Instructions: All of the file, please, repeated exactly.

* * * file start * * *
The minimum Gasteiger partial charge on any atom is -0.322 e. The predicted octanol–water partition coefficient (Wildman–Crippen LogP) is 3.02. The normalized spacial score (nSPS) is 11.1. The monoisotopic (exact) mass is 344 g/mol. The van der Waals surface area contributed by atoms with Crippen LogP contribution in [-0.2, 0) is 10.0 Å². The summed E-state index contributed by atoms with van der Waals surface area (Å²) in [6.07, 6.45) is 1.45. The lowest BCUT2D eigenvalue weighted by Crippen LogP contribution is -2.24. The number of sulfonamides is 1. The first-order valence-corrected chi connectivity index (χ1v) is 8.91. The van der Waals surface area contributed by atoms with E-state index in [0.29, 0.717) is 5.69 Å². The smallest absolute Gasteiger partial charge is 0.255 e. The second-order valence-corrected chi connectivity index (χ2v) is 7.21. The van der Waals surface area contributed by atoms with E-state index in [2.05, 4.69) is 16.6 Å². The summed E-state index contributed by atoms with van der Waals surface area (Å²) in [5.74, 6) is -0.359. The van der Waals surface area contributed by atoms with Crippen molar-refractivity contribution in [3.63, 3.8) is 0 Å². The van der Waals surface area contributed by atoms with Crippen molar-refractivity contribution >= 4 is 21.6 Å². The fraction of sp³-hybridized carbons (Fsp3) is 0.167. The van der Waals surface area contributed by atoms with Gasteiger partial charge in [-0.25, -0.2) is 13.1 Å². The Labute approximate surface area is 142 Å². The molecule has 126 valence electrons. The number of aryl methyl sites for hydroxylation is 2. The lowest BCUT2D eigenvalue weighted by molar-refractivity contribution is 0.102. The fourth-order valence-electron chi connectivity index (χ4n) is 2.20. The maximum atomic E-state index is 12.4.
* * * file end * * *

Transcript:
The minimum Gasteiger partial charge on any atom is -0.322 e. The predicted octanol–water partition coefficient (Wildman–Crippen LogP) is 3.02. The normalized spacial score (nSPS) is 11.1. The monoisotopic (exact) mass is 344 g/mol. The van der Waals surface area contributed by atoms with Crippen LogP contribution in [-0.2, 0) is 10.0 Å². The summed E-state index contributed by atoms with van der Waals surface area (Å²) in [6.07, 6.45) is 1.45. The lowest BCUT2D eigenvalue weighted by Crippen LogP contribution is -2.24. The number of sulfonamides is 1. The first-order valence-corrected chi connectivity index (χ1v) is 8.91. The van der Waals surface area contributed by atoms with E-state index in [0.29, 0.717) is 5.69 Å². The smallest absolute Gasteiger partial charge is 0.255 e. The second-order valence-corrected chi connectivity index (χ2v) is 7.21. The van der Waals surface area contributed by atoms with E-state index in [2.05, 4.69) is 16.6 Å². The summed E-state index contributed by atoms with van der Waals surface area (Å²) in [5.74, 6) is -0.359. The van der Waals surface area contributed by atoms with Crippen molar-refractivity contribution in [3.63, 3.8) is 0 Å². The van der Waals surface area contributed by atoms with Crippen molar-refractivity contribution >= 4 is 21.6 Å². The fraction of sp³-hybridized carbons (Fsp3) is 0.167. The van der Waals surface area contributed by atoms with Gasteiger partial charge in [-0.25, -0.2) is 13.1 Å². The Labute approximate surface area is 142 Å². The molecule has 126 valence electrons. The number of aryl methyl sites for hydroxylation is 2. The lowest BCUT2D eigenvalue weighted by molar-refractivity contribution is 0.102. The fourth-order valence-electron chi connectivity index (χ4n) is 2.20. The maximum atomic E-state index is 12.4.